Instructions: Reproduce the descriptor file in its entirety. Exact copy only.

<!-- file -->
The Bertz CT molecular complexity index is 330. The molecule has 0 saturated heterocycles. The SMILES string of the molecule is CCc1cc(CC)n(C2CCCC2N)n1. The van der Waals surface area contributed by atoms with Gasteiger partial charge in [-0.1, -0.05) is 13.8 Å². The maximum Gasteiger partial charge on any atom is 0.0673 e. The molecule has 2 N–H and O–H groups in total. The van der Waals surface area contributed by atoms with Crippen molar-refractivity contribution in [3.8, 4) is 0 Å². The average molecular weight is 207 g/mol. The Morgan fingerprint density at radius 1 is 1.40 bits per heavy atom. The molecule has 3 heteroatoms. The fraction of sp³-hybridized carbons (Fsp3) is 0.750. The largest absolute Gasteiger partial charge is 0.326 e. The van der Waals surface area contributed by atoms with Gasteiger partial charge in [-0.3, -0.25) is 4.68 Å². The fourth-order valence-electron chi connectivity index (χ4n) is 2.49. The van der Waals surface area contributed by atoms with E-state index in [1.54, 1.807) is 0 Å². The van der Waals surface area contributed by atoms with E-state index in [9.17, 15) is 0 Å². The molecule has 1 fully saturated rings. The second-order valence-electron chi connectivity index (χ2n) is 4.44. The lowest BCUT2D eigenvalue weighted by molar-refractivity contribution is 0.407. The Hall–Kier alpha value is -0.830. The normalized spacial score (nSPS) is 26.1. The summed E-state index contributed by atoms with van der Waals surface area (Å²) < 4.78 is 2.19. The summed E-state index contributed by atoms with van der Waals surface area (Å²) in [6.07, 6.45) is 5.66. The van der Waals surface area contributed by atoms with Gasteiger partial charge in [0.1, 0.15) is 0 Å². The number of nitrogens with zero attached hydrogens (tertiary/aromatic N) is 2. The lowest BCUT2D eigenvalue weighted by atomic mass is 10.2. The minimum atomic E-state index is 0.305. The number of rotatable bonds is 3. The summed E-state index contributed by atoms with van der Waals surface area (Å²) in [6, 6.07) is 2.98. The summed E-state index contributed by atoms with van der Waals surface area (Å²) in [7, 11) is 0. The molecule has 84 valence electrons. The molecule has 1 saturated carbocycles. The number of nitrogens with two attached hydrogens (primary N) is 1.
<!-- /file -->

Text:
The Bertz CT molecular complexity index is 330. The molecule has 0 saturated heterocycles. The SMILES string of the molecule is CCc1cc(CC)n(C2CCCC2N)n1. The van der Waals surface area contributed by atoms with Gasteiger partial charge in [-0.1, -0.05) is 13.8 Å². The maximum Gasteiger partial charge on any atom is 0.0673 e. The molecule has 2 N–H and O–H groups in total. The van der Waals surface area contributed by atoms with Crippen molar-refractivity contribution in [3.8, 4) is 0 Å². The average molecular weight is 207 g/mol. The Morgan fingerprint density at radius 1 is 1.40 bits per heavy atom. The molecule has 3 heteroatoms. The fraction of sp³-hybridized carbons (Fsp3) is 0.750. The largest absolute Gasteiger partial charge is 0.326 e. The van der Waals surface area contributed by atoms with Gasteiger partial charge in [-0.3, -0.25) is 4.68 Å². The fourth-order valence-electron chi connectivity index (χ4n) is 2.49. The van der Waals surface area contributed by atoms with E-state index in [1.54, 1.807) is 0 Å². The van der Waals surface area contributed by atoms with E-state index in [9.17, 15) is 0 Å². The molecule has 1 fully saturated rings. The second-order valence-electron chi connectivity index (χ2n) is 4.44. The lowest BCUT2D eigenvalue weighted by molar-refractivity contribution is 0.407. The Hall–Kier alpha value is -0.830. The normalized spacial score (nSPS) is 26.1. The summed E-state index contributed by atoms with van der Waals surface area (Å²) < 4.78 is 2.19. The summed E-state index contributed by atoms with van der Waals surface area (Å²) in [6.07, 6.45) is 5.66. The van der Waals surface area contributed by atoms with Gasteiger partial charge in [0.1, 0.15) is 0 Å². The number of nitrogens with zero attached hydrogens (tertiary/aromatic N) is 2. The lowest BCUT2D eigenvalue weighted by atomic mass is 10.2. The minimum atomic E-state index is 0.305. The number of rotatable bonds is 3. The summed E-state index contributed by atoms with van der Waals surface area (Å²) in [6, 6.07) is 2.98. The summed E-state index contributed by atoms with van der Waals surface area (Å²) in [7, 11) is 0. The molecule has 84 valence electrons. The molecule has 1 saturated carbocycles. The number of nitrogens with two attached hydrogens (primary N) is 1.